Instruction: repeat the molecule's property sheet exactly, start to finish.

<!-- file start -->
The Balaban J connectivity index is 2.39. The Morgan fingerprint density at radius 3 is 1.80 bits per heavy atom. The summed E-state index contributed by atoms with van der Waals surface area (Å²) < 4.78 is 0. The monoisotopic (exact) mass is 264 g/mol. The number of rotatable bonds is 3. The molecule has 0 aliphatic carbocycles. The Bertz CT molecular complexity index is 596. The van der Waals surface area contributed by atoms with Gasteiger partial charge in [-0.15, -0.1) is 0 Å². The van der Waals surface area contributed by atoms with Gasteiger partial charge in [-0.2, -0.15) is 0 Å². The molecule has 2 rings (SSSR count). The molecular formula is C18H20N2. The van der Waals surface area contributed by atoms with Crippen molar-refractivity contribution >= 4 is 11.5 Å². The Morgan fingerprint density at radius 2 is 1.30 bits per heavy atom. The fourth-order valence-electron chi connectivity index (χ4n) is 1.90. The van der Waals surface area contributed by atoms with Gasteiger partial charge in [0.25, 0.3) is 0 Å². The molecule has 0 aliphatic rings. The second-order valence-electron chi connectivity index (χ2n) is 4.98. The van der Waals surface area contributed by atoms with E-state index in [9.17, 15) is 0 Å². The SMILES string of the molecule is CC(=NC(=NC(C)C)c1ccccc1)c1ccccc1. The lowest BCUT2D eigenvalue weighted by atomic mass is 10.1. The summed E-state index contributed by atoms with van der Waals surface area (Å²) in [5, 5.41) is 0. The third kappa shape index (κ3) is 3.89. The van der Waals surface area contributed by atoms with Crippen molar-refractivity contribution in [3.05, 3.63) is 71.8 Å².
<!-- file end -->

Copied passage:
The Balaban J connectivity index is 2.39. The Morgan fingerprint density at radius 3 is 1.80 bits per heavy atom. The summed E-state index contributed by atoms with van der Waals surface area (Å²) < 4.78 is 0. The monoisotopic (exact) mass is 264 g/mol. The number of rotatable bonds is 3. The molecule has 0 aliphatic carbocycles. The Bertz CT molecular complexity index is 596. The van der Waals surface area contributed by atoms with Gasteiger partial charge in [-0.15, -0.1) is 0 Å². The van der Waals surface area contributed by atoms with Gasteiger partial charge in [-0.2, -0.15) is 0 Å². The molecule has 2 rings (SSSR count). The molecular formula is C18H20N2. The van der Waals surface area contributed by atoms with Crippen molar-refractivity contribution >= 4 is 11.5 Å². The Morgan fingerprint density at radius 2 is 1.30 bits per heavy atom. The fourth-order valence-electron chi connectivity index (χ4n) is 1.90. The van der Waals surface area contributed by atoms with Gasteiger partial charge in [0.25, 0.3) is 0 Å². The molecule has 0 aliphatic rings. The second-order valence-electron chi connectivity index (χ2n) is 4.98. The van der Waals surface area contributed by atoms with E-state index in [9.17, 15) is 0 Å². The SMILES string of the molecule is CC(=NC(=NC(C)C)c1ccccc1)c1ccccc1. The lowest BCUT2D eigenvalue weighted by atomic mass is 10.1. The summed E-state index contributed by atoms with van der Waals surface area (Å²) in [5, 5.41) is 0. The third kappa shape index (κ3) is 3.89. The van der Waals surface area contributed by atoms with Crippen molar-refractivity contribution in [3.05, 3.63) is 71.8 Å².